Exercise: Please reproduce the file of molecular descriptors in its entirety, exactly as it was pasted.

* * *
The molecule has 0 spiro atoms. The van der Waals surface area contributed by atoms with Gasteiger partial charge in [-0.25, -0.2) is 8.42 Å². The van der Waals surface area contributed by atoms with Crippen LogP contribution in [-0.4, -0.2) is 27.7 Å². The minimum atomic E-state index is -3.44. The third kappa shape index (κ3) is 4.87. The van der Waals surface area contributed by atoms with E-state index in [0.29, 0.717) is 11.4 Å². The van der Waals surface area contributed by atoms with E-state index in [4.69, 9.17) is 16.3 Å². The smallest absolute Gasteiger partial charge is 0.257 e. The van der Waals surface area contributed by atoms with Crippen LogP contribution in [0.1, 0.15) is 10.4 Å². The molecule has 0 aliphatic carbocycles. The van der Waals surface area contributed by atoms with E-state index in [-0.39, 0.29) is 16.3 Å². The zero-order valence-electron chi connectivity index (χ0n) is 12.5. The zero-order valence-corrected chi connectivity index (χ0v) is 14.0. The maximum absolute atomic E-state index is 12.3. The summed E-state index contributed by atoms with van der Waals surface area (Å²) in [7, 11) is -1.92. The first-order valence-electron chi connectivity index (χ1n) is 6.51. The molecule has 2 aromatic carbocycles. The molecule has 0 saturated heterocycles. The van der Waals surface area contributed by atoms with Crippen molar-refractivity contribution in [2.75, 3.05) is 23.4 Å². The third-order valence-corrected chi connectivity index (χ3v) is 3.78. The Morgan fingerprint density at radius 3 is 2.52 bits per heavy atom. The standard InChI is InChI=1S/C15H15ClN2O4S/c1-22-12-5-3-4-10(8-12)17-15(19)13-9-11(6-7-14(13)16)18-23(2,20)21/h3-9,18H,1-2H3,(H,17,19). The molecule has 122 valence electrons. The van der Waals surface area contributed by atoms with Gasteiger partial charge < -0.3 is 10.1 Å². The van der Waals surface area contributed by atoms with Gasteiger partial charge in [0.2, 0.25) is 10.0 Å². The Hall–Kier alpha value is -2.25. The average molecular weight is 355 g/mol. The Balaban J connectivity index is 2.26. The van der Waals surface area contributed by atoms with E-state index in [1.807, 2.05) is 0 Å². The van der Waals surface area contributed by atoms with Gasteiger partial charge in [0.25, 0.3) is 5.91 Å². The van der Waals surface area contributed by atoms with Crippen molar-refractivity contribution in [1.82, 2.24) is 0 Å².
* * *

The molecule has 0 spiro atoms. The van der Waals surface area contributed by atoms with Gasteiger partial charge in [-0.25, -0.2) is 8.42 Å². The van der Waals surface area contributed by atoms with Crippen LogP contribution in [-0.4, -0.2) is 27.7 Å². The minimum atomic E-state index is -3.44. The third kappa shape index (κ3) is 4.87. The van der Waals surface area contributed by atoms with E-state index in [0.29, 0.717) is 11.4 Å². The van der Waals surface area contributed by atoms with E-state index in [4.69, 9.17) is 16.3 Å². The smallest absolute Gasteiger partial charge is 0.257 e. The van der Waals surface area contributed by atoms with Crippen LogP contribution in [0.1, 0.15) is 10.4 Å². The molecule has 0 aliphatic carbocycles. The van der Waals surface area contributed by atoms with E-state index in [-0.39, 0.29) is 16.3 Å². The zero-order valence-electron chi connectivity index (χ0n) is 12.5. The zero-order valence-corrected chi connectivity index (χ0v) is 14.0. The maximum absolute atomic E-state index is 12.3. The summed E-state index contributed by atoms with van der Waals surface area (Å²) in [7, 11) is -1.92. The first-order valence-electron chi connectivity index (χ1n) is 6.51. The molecule has 2 aromatic carbocycles. The molecule has 0 saturated heterocycles. The van der Waals surface area contributed by atoms with Crippen molar-refractivity contribution in [2.75, 3.05) is 23.4 Å². The third-order valence-corrected chi connectivity index (χ3v) is 3.78. The Morgan fingerprint density at radius 3 is 2.52 bits per heavy atom. The standard InChI is InChI=1S/C15H15ClN2O4S/c1-22-12-5-3-4-10(8-12)17-15(19)13-9-11(6-7-14(13)16)18-23(2,20)21/h3-9,18H,1-2H3,(H,17,19). The molecule has 122 valence electrons. The van der Waals surface area contributed by atoms with Gasteiger partial charge < -0.3 is 10.1 Å². The van der Waals surface area contributed by atoms with Gasteiger partial charge in [0.2, 0.25) is 10.0 Å². The Hall–Kier alpha value is -2.25. The average molecular weight is 355 g/mol. The Balaban J connectivity index is 2.26. The van der Waals surface area contributed by atoms with E-state index in [1.807, 2.05) is 0 Å². The van der Waals surface area contributed by atoms with Gasteiger partial charge in [0.25, 0.3) is 5.91 Å². The van der Waals surface area contributed by atoms with Crippen molar-refractivity contribution in [1.82, 2.24) is 0 Å².